Film Review: The Islands and the Whales
In the North Atlantic between Iceland and Scotland are the Faroe islands, an archipelago situated above sea level that has risen to form an habitable land mass, a place of residence for a small coastal community, consisting mainly of fishermen cast in centuries of traditions and ways of life.
In the waters nearby and echoing a similar sentiment live creatures of the deep, whales whose existence have provided the island’s residents with a source of food, income, and purpose.
Mike Day’s The Islands and the Whales, a documentary which tells of the ever-present conflict between man and whale, between hunter and hunted, begins with a wide shot of the islands portrayed by the use of a desaturated colour palate consisting of whites and blues which runs throughout. It is as if to encourage viewers to remain merely observer, to remain clinical and unbiased to either party presented, in an attempt to strip away any sign of emotions which may sway viewers one way or another.
I myself find it hard to take a rational approach in my consumption of The Islands and the Whales. Day’s cinematography of the island is stunning, vast landscape images of seabirds circling the island, aerial shots of the island and fishermen hunting whales that is breathtaking to watch on a big screen. I am divided between two worlds, a loyalty to mankind of which I am a part of and a sympathy developed for the whales of which the former hunt. It’s bloody, graphic and confronting, with one of the opening scenes of the documentary consisting of a group of men rushing to shore only to be greeted by an ominous red washing up from the ocean, the result of a hunt. It’s harsh and confronting for viewers especially for those easily affected by scenes showing cruelty to animals, a slaughter performed as if a way of life and a means of survival. Day follows the Faroe fishermen around, the residents speaking in a foreign language which is translated through subtitles onscreen as if to create a divide between viewer and subject that reduces any chance of feeling connected to either side.
Whaling, a prominent issue that has surfaced most recently in relation to environmental sustainability, marine conservation and whale being endangered is presented as a topic explored in the Day’s documentary but what is shown isn’t the perspective of the activists such as marine conversationists Sea Shepherd but locals of the island who consume whales as part of tradition and culture. Despite the overwhelming evidence presented by the use of audio grabs from news radio, experts such as doctors telling the residents that whale meat is not fit for human consumption and activists making the locals aware of the dangers of this tradition, it continues. Despite the fact that the Sea Shepherd’s cause is echoed along with those who hold expert opinions in medicine, conservation and an objective news sources that tells me whaling is wrong, there is a loyalty that I have developed with the island’s residents perhaps due to the screen time afforded to them by director Mike Day.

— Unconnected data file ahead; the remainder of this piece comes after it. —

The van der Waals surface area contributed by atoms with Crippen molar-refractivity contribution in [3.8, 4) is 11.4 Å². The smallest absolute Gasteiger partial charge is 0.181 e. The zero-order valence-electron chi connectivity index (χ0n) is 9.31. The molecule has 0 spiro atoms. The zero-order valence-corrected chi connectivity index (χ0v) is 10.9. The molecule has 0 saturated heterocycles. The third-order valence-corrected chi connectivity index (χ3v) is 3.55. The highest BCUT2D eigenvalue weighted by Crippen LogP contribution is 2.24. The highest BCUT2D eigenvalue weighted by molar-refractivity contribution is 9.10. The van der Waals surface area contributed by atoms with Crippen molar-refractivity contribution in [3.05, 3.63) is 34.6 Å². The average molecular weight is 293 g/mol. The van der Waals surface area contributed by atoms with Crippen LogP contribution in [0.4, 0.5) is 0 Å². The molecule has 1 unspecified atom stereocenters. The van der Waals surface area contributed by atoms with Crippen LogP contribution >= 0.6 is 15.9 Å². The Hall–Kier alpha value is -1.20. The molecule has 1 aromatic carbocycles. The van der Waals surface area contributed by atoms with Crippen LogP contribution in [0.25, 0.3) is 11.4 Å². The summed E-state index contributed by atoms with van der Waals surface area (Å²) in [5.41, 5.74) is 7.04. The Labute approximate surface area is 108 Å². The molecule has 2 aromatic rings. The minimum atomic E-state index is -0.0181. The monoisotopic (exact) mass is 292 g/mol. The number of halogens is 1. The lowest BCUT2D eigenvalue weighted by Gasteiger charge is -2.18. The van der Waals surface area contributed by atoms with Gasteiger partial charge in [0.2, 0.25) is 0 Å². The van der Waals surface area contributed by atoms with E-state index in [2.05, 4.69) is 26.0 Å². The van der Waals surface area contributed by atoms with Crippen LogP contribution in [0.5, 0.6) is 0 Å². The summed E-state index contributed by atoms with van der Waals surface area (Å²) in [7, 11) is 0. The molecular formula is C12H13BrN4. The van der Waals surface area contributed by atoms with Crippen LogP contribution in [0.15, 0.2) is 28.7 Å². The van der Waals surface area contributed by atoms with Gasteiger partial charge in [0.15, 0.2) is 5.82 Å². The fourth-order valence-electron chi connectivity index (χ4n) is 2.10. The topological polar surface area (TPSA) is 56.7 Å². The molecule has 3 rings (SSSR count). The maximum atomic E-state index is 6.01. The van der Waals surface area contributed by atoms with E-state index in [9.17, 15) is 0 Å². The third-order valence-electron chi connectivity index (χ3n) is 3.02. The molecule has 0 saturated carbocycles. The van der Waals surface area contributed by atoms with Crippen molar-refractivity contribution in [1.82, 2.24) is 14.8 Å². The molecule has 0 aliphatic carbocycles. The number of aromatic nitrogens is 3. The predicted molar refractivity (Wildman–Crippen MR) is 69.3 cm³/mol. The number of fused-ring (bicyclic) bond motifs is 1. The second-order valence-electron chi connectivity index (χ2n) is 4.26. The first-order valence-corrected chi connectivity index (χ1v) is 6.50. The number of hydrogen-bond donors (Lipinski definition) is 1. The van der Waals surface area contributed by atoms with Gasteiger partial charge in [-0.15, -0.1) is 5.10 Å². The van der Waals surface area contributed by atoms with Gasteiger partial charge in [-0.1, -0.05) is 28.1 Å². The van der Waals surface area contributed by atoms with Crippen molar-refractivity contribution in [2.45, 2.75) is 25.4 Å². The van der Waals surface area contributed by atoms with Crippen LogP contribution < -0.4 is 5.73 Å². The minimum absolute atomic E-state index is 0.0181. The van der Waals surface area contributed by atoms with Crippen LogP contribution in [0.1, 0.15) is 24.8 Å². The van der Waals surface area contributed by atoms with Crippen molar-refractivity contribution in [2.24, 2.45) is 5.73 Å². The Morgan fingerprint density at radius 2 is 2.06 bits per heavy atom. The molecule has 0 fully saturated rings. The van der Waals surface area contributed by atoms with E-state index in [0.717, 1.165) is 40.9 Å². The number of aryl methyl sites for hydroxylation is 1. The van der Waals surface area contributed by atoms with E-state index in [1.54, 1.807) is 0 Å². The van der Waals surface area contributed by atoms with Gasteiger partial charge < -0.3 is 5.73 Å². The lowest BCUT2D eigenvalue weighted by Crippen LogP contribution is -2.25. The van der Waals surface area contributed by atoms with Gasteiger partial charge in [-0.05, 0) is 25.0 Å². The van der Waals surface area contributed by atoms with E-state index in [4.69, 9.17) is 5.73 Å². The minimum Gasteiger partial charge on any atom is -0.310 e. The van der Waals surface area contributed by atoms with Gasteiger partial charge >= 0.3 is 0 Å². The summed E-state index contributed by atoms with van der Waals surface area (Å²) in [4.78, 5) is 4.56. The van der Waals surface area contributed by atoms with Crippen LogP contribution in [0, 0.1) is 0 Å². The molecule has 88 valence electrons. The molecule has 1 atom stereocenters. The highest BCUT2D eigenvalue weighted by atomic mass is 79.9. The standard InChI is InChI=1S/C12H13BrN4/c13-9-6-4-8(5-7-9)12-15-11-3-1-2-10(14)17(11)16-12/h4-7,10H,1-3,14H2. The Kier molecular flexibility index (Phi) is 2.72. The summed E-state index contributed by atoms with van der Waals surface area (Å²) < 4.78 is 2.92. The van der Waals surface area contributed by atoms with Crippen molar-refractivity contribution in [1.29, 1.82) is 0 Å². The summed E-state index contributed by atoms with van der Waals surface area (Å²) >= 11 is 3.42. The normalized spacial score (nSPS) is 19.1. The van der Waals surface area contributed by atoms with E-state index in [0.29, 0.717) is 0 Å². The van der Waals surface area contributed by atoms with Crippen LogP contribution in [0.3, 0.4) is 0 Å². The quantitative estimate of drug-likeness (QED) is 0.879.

The island’s residents can not be interpreted as monsters as many may be led to believe, despite the slaughter of these marine creatures. Day shows scenes of family members sharing a meal together, attending meetings and going to church in a show of community on the island. In some sense, the experts presenting their opinions on the matter of whaling have arrived too late almost as if invading on a community’s way of life, cutting through years of tradition and culture. Shots of seabird corpses piled up from a hunt and scenes of locals stuffing the carcasses of the islands birds is a constant reminder that death is an ever-present fact of life on the island. The fishermen of the island, perhaps interpreted as hunters, speak of respecting the animals by using every part of it so that the life it gave was not in vain.
Emotionally affected by the confronting nature of the hunted whales and an almost heartless cull of marine life, I feel a compulsion to speak up for these sea creatures despite the fact that I am merely an observer of this documentary. Day, having introduced the island’s residents early on in the piece somehow hinders me and I am undecided, tossed like waves in the sea divided between two worlds, the island’s residents and the whales.
The Islands and the Whales screens as part of Antenna Festival at the following places:
Sydney, Verona – Saturday 15th Oct, 8:30pm
Brisbane, New Farm – Sunday 30th Oct, 4pm
Melbourne, Westgarth – Sunday 6th Nov, 6pm
For more information and to book visit: http://antennafestival.org
Words by Addy Fong.